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Food label descriptions defined

The Arizona Republic

Eating healthfully requires label literacy – knowing what such designations as “all-natural” and “free-range” mean.

Today’s food labels can confuse even health-savvy shoppers.

Take “all natural,” which implies that the food is as close to nature as possible. In reality, the government requires that natural meats, poultry and dairy food contain only ingredients natural to the product. That means no artificial colors or preservatives. The label doesn’t address how the food was raised.

“Natural,” “free-range” and a host of other common labels are unregulated guidelines.

Here are a few of the most common food labels and what they mean.


This label is certified by federal inspectors, and certified products must carry a U.S. Department of Agriculture organic seal. Certified organic foods are produced without toxic pesticides, sewage sludge, antibiotics, growth hormones and irradiation. Misuse of the organic label carries a $10,000 fine.

USDA allows three labeling options, each based on the percentage of organic ingredients in a product:

• 100 percent organic: Only products using exclusively organic methods.

• Organic: At least 95 percent of ingredients in a processed product have been organically produced. The remaining ingredients must be natural or synthetic ingredients recommended by the National Organic Standards Board.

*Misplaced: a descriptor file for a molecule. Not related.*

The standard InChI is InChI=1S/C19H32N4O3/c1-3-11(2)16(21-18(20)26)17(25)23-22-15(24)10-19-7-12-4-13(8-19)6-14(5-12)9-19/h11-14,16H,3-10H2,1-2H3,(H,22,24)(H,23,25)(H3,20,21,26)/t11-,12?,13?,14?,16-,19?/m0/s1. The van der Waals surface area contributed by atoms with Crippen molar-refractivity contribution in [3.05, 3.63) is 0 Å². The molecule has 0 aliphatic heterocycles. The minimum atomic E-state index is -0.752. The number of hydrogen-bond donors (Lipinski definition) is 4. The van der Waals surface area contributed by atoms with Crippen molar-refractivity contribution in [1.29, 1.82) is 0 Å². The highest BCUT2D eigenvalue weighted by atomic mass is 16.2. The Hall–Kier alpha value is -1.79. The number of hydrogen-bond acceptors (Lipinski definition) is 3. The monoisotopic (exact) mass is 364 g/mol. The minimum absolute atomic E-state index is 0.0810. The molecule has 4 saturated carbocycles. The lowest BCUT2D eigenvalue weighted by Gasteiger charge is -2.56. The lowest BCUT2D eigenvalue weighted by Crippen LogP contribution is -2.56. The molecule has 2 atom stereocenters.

• Made with organic: Products with 70 to 95 percent organic ingredients.


Labels outlining salt, sugar, fat and calories can be deceiving. The “fat-free” craze is one example. To compensate for reduced fat, food makers added sugar, salt and extra calories. Read labels carefully to see what has been added or removed. And pay close attention to serving size. That wallet-size bag of chips you ate at lunch was probably a serving for two.


This label implies that the animal was raised roaming fields and hills eating grass and hay, but grass-fed does not necessarily mean pasture-raised. The animals can be fed harvested grasses, and the voluntary labeling requires no verification.


Birds raised for meat, mainly chickens and turkeys, may be sold as free range if they have access to the outdoors. No other criteria – environmental quality, size of pen or population density – apply.


These laying birds are not raised in traditional cages, but that doesn’t mean they’re allowed to run free outdoors. They can be raised on the floor of a poultry house or barn and never get outside.


Also called “ocean raised,” farmed fish are raised in pens in the ocean or freshwater ponds and fed antibiotics. Environmentalists claim the amounts of antibiotics in farm-raised fish are harmful, but some food-safety experts say the levels are within acceptable limits and similar to those found throughout our food supply.